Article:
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Figure 1-12 Create New System [2]
7. Click the Name of the Clock Settings table, rename clk_0 to clk_50. Press Enter to complete the
update. See Figure 1-13.
Figure 1-13 Rename Clock Name
8. Choose Library > Processors > Nios II Processor to open wizard of adding cpu component. See
Figure 1-14 and Figure 1-15.
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Figure 1-14 Add Nios II Processor
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Figure 1-15 Nios II Processor
9. Click Finish to return to main window as shown in Figure 1-16.
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Figure 1-16 Add Nios II CPU completely
10. Choose cpu_0 and right-click then choose rename, after this, you can update cpu_0 to cpu.
See Figure 1-17 and Figure 1-18.
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Figure 1-17 Rename CPU name (1)
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Figure 1-18 Rename CPU Name (2)
11. Choose Library > Interface Protocols > Serial > JTAG UART to open wizard of adding
JTAG UART. See Figure 1-19 and Figure 1-20.
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Figure 1-19 Add JTAG UART (1)
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Figure 1-20 JTAG UART
12. Click Finish to close the wizard and return to the window as shown in Figure 1-21.
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Figure 1-21 JTAG UART
13. Choose jtag_uart_0 and rename it to jtag_uart as shown in Figure 1-22.
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Figure 1-22 Rename JTAG UART
15. Choose Library > Memories and Memory Controllers > On-Chip > On-Chip Memory
(RAM or ROM) to open wizard of adding On-Chip memory. See Figure 1-23 and Figure 1-24.
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Figure 1-23 Add On-Chip Memory
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Figure 1-24 On-Chip Memory Box
16. Modify Total memory size to 204800 as shown in Figure 1-25. Click Finish to return to the
window as in Figure 1-26.
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Figure 1-25 Update Total memory size
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Figure 1-26 Add On-Chip memory Completely
17. Rename onchip_memory2_0 to onchip_memory2 as shown in Figure 1-27.
Figure 1-27 Rename On-Chip memory
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18. Click cpu in the component list on the right part to edit the component. Update Reset vector and
Exception Vector as shown in Figure 1-28. Then click Finish to return to the window as shown
Figure 1-29.
Figure 1-28 Update CPU settings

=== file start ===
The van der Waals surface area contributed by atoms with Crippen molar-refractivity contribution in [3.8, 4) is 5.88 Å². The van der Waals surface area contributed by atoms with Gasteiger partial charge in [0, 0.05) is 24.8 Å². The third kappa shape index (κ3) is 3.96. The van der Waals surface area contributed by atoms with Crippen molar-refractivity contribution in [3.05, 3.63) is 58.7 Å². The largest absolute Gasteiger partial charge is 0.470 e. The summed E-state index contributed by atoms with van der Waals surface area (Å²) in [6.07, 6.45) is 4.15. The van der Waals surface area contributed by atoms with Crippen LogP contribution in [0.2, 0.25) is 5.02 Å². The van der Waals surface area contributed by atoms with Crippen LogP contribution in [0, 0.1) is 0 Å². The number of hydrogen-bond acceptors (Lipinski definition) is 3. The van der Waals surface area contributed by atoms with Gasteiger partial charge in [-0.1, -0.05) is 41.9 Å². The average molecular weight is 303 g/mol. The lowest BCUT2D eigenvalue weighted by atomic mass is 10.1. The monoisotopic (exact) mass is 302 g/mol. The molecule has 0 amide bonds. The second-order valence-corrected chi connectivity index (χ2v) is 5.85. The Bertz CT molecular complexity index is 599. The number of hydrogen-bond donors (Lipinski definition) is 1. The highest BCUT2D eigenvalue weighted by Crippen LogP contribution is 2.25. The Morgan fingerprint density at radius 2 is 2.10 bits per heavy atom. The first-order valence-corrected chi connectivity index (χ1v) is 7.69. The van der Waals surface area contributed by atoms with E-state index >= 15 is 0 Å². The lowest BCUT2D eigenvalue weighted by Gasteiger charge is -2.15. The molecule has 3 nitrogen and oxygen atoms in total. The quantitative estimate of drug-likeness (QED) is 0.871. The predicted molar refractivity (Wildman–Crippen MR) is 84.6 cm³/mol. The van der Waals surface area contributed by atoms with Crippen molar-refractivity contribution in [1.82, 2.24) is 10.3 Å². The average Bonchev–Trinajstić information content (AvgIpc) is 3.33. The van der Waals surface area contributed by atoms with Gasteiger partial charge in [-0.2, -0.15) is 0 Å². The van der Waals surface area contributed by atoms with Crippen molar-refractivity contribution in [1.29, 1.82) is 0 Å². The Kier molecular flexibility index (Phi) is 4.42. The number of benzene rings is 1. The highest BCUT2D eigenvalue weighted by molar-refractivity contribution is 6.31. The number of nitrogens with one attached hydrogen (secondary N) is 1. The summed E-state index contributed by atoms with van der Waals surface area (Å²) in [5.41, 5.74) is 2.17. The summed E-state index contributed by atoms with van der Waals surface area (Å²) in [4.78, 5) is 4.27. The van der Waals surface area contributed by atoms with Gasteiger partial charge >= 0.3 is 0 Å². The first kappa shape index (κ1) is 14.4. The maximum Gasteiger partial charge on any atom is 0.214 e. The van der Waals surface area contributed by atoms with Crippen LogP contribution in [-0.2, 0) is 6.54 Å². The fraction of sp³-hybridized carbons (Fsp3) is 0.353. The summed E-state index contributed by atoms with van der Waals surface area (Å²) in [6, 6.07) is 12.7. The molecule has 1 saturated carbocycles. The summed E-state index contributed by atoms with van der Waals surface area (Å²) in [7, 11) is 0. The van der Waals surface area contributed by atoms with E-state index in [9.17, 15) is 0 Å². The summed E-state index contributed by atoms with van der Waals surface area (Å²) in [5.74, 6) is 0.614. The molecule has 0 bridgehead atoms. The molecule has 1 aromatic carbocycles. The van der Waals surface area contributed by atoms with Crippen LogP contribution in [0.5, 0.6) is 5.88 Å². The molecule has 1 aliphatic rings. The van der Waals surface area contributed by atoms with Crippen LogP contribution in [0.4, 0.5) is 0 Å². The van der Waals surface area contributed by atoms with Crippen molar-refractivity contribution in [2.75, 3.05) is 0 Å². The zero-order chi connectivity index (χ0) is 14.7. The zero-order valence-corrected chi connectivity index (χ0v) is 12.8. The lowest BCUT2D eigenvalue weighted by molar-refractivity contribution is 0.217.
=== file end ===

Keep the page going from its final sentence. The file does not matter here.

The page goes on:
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Figure 1-29 Update CPU settings Completely
19. Choose Library > Peripherals > Microcontroller Peripherals >PIO (Parallel I/O) to open
wizard of adding PIO. See Figure 1-30 and Figure 1-31.
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Figure 1-30 Add PIO
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Figure 1-31 Add PIO
20. Click Finish to close PIO box and return to the window as shown in Figure 1-32.
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Figure 1-32 PIO
21. Rename pio_0 to pio_led as shown in Figure 1-33.
Figure 1-33 Rename PIO
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22. Choose System > Auto-Assign Base Addresses as shown in Figure 1-34. After that, you will
find that there is no error in the message window as shown in Figure 1-35.
Figure 1-34 Auto-Assign Base Addresses
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Figure 1-35 No errors or warnings
23. Click Generate and then pop a window as shown in Figure 1-36. Click Save and the generation
start. Figure 1-37 shows the generate process. If there is no error in the generation, the window will
show successful as shown in Figure 1-38.
Figure 1-36 Generate SOPC
Figure 1-37 Generate SOPC
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Figure 1-38 Generate SOPC Completely
24. Click Exit to exit the SOPC Builder and return to the window as shown in Figure 1-39.
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Figure 1-39 Exit SOPC
25. Choose File > New to open new files wizard. See Figure 1-40 and Figure 1-41.
Figure 1-40 New Verilog file
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Figure 1-41 New Verilog File
33. Choose Verilog HDL File and click OK to return to the window as shown in Figure 1-42.
Figure 1-42 show a blank verilog file.
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Figure 1-42 A blank verilog file